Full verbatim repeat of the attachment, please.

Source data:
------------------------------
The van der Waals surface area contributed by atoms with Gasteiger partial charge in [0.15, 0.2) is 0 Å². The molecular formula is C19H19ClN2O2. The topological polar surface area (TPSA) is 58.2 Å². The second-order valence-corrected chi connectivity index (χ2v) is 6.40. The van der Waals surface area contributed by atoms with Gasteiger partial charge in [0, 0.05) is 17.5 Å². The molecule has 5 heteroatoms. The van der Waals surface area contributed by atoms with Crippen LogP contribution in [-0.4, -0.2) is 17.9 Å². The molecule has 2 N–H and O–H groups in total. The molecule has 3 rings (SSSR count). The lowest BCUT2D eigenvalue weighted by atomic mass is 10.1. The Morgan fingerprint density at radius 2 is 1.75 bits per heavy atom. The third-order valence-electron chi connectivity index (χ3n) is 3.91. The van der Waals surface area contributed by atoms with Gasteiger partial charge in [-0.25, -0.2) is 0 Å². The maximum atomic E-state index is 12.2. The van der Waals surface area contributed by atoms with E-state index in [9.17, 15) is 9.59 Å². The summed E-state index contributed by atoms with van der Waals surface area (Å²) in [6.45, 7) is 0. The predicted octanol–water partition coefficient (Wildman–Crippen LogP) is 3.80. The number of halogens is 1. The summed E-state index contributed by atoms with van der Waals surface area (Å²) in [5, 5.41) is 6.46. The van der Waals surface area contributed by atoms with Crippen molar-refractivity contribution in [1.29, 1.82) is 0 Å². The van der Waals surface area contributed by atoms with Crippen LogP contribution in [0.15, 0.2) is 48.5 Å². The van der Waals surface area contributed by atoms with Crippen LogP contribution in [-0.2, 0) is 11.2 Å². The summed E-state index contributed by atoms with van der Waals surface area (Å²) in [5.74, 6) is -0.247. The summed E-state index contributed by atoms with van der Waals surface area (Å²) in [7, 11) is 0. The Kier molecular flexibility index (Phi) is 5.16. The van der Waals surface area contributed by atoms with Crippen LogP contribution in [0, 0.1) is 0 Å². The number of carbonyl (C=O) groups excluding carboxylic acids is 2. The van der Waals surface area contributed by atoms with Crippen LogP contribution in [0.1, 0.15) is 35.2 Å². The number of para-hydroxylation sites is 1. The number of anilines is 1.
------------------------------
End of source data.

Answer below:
The van der Waals surface area contributed by atoms with Gasteiger partial charge in [0.15, 0.2) is 0 Å². The molecular formula is C19H19ClN2O2. The topological polar surface area (TPSA) is 58.2 Å². The second-order valence-corrected chi connectivity index (χ2v) is 6.40. The van der Waals surface area contributed by atoms with Gasteiger partial charge in [0, 0.05) is 17.5 Å². The molecule has 5 heteroatoms. The van der Waals surface area contributed by atoms with Crippen LogP contribution in [-0.4, -0.2) is 17.9 Å². The molecule has 2 N–H and O–H groups in total. The molecule has 3 rings (SSSR count). The lowest BCUT2D eigenvalue weighted by atomic mass is 10.1. The Morgan fingerprint density at radius 2 is 1.75 bits per heavy atom. The third-order valence-electron chi connectivity index (χ3n) is 3.91. The van der Waals surface area contributed by atoms with Gasteiger partial charge in [-0.25, -0.2) is 0 Å². The maximum atomic E-state index is 12.2. The van der Waals surface area contributed by atoms with E-state index in [9.17, 15) is 9.59 Å². The summed E-state index contributed by atoms with van der Waals surface area (Å²) in [6.45, 7) is 0. The predicted octanol–water partition coefficient (Wildman–Crippen LogP) is 3.80. The number of halogens is 1. The summed E-state index contributed by atoms with van der Waals surface area (Å²) in [5, 5.41) is 6.46. The van der Waals surface area contributed by atoms with Crippen molar-refractivity contribution in [1.29, 1.82) is 0 Å². The van der Waals surface area contributed by atoms with Crippen LogP contribution in [0.15, 0.2) is 48.5 Å². The van der Waals surface area contributed by atoms with Crippen LogP contribution in [-0.2, 0) is 11.2 Å². The summed E-state index contributed by atoms with van der Waals surface area (Å²) in [5.74, 6) is -0.247. The summed E-state index contributed by atoms with van der Waals surface area (Å²) in [7, 11) is 0. The Kier molecular flexibility index (Phi) is 5.16. The van der Waals surface area contributed by atoms with Crippen LogP contribution in [0, 0.1) is 0 Å². The number of carbonyl (C=O) groups excluding carboxylic acids is 2. The van der Waals surface area contributed by atoms with Crippen LogP contribution in [0.1, 0.15) is 35.2 Å². The number of para-hydroxylation sites is 1. The number of anilines is 1.